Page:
I trust Internet Archive. It’s their mission. So that’s one place.

yeah… ever since the cloud came out I’ve been ringing the bells about just this problem. AOL forums: 20 years? gone over night. Geocities? Gone. [a lot backed up by others at the end thankfully]. Someday Facebook will be gone. And free blog hosting sites? They’ll be the first to be canned.

Even if you pay, there’s no guarantee. Cloud is great while you’re working on stuff but for long term storage, you can’t depend on too many places.

I trust Internet Archive. It’s their mission. So that’s one place.

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I ABHOR lost data, whether my own or somebody else’s.

I’ve been backing up everything I can find from myself to http://icopiedyou.com – as a consequence, interestingly, my google results have radically changed, as it’s a low scoring site yet it has all the same information properly dated.

But, I don’t care. I download a backup of the SQL database and the lastest conversion to CSV (my favorite old-school format) was about a month ago.

It’s not that anything I’ve done has much historical significance over 27 years online, but it’s _mine_ and nobody else’s.

I’ve lost a lot of information from the 90s and early 00s that I just can’t find. Old mailing lists whose archives were long ago deleted and such. A few I’ve gotten back with appeals to sysadmins with connections. But it’s really maddening how the Internet is disappearing before our eyes and we don’t see it.

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I made this https://www.youtube.com/watch?v=eqw9RAeoGkk to capture my feelings about the Internet disappearing a few weeks ago. It’s a map of the whole Internet, and knowing how sites come and go… this universe will change. Information will be lost and gone. Structural changes, corporate takeovers, so much will no longer be. Now that we’ve moved so much to apps, it’s even more difficult, as information is held in proprietary databases without the benefit of the transparency of web, so when those companies fold, yet more information will be gone.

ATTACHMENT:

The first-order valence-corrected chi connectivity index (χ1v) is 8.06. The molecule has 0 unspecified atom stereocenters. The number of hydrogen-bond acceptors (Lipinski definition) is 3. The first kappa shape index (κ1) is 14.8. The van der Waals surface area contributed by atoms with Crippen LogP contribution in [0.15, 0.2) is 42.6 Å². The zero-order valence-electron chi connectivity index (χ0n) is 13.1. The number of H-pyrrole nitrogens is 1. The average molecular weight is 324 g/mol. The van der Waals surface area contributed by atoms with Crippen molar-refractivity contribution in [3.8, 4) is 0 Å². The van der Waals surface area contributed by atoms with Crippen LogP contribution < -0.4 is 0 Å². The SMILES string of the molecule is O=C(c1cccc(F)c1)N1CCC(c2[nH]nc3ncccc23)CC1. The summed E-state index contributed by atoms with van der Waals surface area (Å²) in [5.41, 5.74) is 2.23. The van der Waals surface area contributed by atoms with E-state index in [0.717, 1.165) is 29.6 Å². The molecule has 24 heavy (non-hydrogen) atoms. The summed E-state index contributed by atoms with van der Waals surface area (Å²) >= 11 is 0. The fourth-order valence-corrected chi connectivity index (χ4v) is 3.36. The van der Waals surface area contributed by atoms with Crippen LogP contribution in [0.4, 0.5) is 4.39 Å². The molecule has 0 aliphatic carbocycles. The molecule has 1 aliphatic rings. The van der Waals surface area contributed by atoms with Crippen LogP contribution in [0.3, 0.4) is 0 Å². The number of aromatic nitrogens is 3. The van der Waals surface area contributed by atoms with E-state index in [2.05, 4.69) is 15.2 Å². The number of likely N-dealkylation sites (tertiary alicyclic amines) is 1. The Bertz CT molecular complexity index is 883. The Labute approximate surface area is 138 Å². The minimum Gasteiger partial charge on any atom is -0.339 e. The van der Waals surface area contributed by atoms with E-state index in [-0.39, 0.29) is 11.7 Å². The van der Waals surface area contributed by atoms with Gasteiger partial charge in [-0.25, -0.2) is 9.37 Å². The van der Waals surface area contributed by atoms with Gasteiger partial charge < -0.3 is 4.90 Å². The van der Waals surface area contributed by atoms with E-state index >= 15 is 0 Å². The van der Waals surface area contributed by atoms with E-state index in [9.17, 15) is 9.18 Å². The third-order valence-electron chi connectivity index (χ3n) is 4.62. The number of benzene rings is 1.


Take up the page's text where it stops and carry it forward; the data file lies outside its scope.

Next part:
Thankfully there are ongoing efforts to save data before it is gone but they won’t be able to do it all. What we’re left with is whatever is in vogue at the time.

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Hardest hit was a HD I babied as it had most my stuff from the 90s in it including a carefully prepared 2.1G (max file size) Outlook PST that contained EVERYTHING from my workplace. It was my portfolio, and also as I used it for mailing lists and much of my engaging online, the Sent folder was my main focus.

2002. Even in 2002 I was concerned about data loss.

One day, around 2004, the motherboard refused to work anymore. So, I carefully took it out, set it aside for “someday”. Someday I’d get a case.

2014, 10 years later, I got an external HD case. I used it to restore older HDs, newer HDs and it was great. But this one special one would not cooperate. It’s still a dead duck. I suspect it wasn’t the motherboard that fried but the HD circuitry. I know it’s possible to restore it even still with some surgery. But it just bothers me that it sits there, untouchable at the moment. Yet, it’s not as bad as wiped servers that are far away. AOLs forum archives probably bothers me the most. 2007, they wiped them overnight with no warning. to put it bluntly, it was a dick move. I know it’s impossible to “save it all” but i care about data the way a Christian may care about lost soul, or an animal activist cares about a lost puppy.

Oh well, at least it was cathartic talking about it. I feel the guy’s pain that is going through this: that feeling of banging your head against a wall when there’s something that’s YOURS and you can’t get near it… or know if it even exists anymore.

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